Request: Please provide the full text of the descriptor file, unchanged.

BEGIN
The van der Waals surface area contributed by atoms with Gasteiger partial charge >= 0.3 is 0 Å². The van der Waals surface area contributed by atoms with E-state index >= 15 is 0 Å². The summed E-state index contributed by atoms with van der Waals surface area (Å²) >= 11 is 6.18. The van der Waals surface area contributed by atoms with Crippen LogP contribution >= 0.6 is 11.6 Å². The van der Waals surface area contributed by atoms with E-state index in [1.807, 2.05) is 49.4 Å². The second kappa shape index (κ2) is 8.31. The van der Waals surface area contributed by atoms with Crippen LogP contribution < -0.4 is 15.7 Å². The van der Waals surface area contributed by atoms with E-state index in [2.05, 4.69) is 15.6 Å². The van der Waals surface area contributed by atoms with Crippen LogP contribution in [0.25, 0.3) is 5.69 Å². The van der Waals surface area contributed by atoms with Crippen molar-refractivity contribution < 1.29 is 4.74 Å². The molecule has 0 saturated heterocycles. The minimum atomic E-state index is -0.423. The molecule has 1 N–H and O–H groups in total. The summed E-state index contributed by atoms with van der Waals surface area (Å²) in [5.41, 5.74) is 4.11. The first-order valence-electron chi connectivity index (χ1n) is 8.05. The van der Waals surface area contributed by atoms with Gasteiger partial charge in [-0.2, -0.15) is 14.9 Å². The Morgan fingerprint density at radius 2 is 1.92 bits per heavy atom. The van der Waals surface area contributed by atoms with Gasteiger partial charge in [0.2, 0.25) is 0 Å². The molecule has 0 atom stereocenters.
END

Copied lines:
The van der Waals surface area contributed by atoms with Gasteiger partial charge >= 0.3 is 0 Å². The van der Waals surface area contributed by atoms with E-state index >= 15 is 0 Å². The summed E-state index contributed by atoms with van der Waals surface area (Å²) >= 11 is 6.18. The van der Waals surface area contributed by atoms with Crippen LogP contribution >= 0.6 is 11.6 Å². The van der Waals surface area contributed by atoms with E-state index in [1.807, 2.05) is 49.4 Å². The second kappa shape index (κ2) is 8.31. The van der Waals surface area contributed by atoms with Crippen LogP contribution < -0.4 is 15.7 Å². The van der Waals surface area contributed by atoms with E-state index in [2.05, 4.69) is 15.6 Å². The van der Waals surface area contributed by atoms with Crippen LogP contribution in [0.25, 0.3) is 5.69 Å². The van der Waals surface area contributed by atoms with Crippen molar-refractivity contribution < 1.29 is 4.74 Å². The molecule has 0 saturated heterocycles. The minimum atomic E-state index is -0.423. The molecule has 1 N–H and O–H groups in total. The summed E-state index contributed by atoms with van der Waals surface area (Å²) in [5.41, 5.74) is 4.11. The first-order valence-electron chi connectivity index (χ1n) is 8.05. The van der Waals surface area contributed by atoms with Gasteiger partial charge in [-0.2, -0.15) is 14.9 Å². The Morgan fingerprint density at radius 2 is 1.92 bits per heavy atom. The van der Waals surface area contributed by atoms with Gasteiger partial charge in [0.2, 0.25) is 0 Å². The molecule has 0 atom stereocenters.